Mathias Davids (Harvard)

Modeling Peripheral Nerve Stimulations (PNS) in Magnetic Resonance Imaging (MRI)

October 20, 2021 | MFEM Workshop 2021

Mathias Davids from Harvard Medical School presented MFEM’s use in a medical setting. Peripheral nerve stimulation (PNS) limits the usable image encoding performance in the latest generation of magnetic resonance imaging (MRI) scanners. The rapid switching of the MRI gradient coils’ magnetic fields induces electric fields in the human body strong enough to evoke unwanted action potential in peripheral nerves, leading to muscle contractions or touch perceptions. Despite its limiting role in MRI, PNS effects are not directly included during the coil design phase. Davids’ team developed a modeling tool to predict PNS thresholds and locations in the human body, allowing them to directly incorporate PNS metrics in the numeric coil winding optimization to design PNS-optimized coil layouts. This modeling tool relies on electromagnetic field simulations in heterogeneous finite element body models coupled to neurodynamic models of myelinated nerve fibers. This tool enables researchers to develop strategies that mitigate PNS effects without building expensive prototype MRI systems, maximizing the usable image encoding performance.

Marc Bolinches (UT)

Development of DG Compressible Navier-Stokes Solver with MFEM

October 20, 2021 | MFEM Workshop 2021

Marc Bolinches from the University of Texas at Austin described a compressible Navier-Stokes solver using MFEM v4.2 which did not include full support for GPUs. The solver uses the discontinuous Galerkin (DG) method as a space discretization and an explicit Runge-Kutta time-integration scheme. An effort has been made to fully support GPU computation by taking over some of the loops internal to the NonLinearForm class. This has also allowed us to implement overlap between computation and communication. The team hopes their open-source code will help other researchers in creating high-fidelity simulations of compressible flows.

Robert Rieben (LLNL)

The Multiphysics on Advanced Platforms Project: Performance, Portability and Scaling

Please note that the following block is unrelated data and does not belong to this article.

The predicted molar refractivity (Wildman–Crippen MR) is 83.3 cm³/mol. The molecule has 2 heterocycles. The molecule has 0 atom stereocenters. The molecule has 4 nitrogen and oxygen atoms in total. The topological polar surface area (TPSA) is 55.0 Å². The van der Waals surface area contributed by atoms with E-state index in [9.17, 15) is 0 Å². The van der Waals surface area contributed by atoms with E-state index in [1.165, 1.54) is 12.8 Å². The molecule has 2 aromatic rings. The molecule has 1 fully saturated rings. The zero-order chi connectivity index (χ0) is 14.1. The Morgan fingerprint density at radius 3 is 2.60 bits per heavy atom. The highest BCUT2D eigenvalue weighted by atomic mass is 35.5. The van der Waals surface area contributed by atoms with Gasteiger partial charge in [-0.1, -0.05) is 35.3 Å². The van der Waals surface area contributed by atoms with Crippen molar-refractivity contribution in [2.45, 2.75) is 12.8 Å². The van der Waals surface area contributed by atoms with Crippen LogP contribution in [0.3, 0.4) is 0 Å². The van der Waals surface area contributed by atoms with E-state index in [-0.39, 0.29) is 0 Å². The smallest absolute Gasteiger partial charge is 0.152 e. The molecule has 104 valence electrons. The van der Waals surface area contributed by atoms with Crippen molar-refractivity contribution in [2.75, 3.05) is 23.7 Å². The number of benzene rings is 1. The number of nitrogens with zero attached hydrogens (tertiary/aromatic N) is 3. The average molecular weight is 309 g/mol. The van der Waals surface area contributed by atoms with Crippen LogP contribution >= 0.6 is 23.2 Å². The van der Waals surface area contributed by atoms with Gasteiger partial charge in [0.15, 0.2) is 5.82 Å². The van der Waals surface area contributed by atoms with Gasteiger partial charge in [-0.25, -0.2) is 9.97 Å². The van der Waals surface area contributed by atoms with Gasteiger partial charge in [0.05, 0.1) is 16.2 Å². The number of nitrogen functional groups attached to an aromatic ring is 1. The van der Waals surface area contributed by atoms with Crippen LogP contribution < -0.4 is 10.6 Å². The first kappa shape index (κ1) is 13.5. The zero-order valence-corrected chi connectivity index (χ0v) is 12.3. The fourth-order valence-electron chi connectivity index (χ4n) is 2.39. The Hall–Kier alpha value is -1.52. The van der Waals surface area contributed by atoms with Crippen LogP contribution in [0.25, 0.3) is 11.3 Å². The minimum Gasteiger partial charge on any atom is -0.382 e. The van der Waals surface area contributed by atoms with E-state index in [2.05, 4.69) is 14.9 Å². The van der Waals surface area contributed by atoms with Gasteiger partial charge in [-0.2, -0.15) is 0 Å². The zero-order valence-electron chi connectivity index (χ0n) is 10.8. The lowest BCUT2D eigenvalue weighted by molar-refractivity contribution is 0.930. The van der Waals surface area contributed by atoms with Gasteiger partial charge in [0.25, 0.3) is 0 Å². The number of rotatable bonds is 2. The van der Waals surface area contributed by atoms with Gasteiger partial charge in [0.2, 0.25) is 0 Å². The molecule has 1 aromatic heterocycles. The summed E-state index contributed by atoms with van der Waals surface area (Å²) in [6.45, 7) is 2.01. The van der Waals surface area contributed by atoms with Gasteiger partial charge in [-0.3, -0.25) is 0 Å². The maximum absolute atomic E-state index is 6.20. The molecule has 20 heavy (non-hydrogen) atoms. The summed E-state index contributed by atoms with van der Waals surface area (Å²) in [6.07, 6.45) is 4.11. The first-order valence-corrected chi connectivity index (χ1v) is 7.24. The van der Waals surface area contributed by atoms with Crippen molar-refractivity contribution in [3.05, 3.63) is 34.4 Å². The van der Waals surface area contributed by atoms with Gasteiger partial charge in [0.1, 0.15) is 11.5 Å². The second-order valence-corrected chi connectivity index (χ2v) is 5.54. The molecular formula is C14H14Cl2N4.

October 20, 2021 | MFEM Workshop 2021

High-energy-density physics (HEDP) experiments performed at LLNL and other Department of Energy laboratories require multiphysics simulations to predict the behavior of complex physical systems for applications including inertial confinement fusion, pulsed power, and material strength/equations-of-state studies. Robert Rieben described the variety of mathematical algorithms needed for these simulations, including ALE methods, unstructured adaptive mesh refinement, and high-order discretizations. LLNL’s Multiphysics on Advanced Platforms Project (MAPP) is developing a next-generation multiphysics code, called MARBL, based on high-order numerical methods and modular infrastructure for deployment on advanced HPC architectures. MARBL’s use of high-order methods produce better throughput on GPUs. MARBL uses MFEM for finite elements and mesh/field/operator abstractions while leveraging its support for efficient memory management. Rieben explained that co-design efforts among the MARBL, MFEM, and RAJA (portability software) teams led to better device utilization and improved performance for the MARBL code.

Felipe Gómez, Carlos del Valle, & Julián Jiménez (National University of Colombia)

Phase Change Heat and Mass Transfer Simulation with MFEM

October 20, 2021 | MFEM Workshop 2021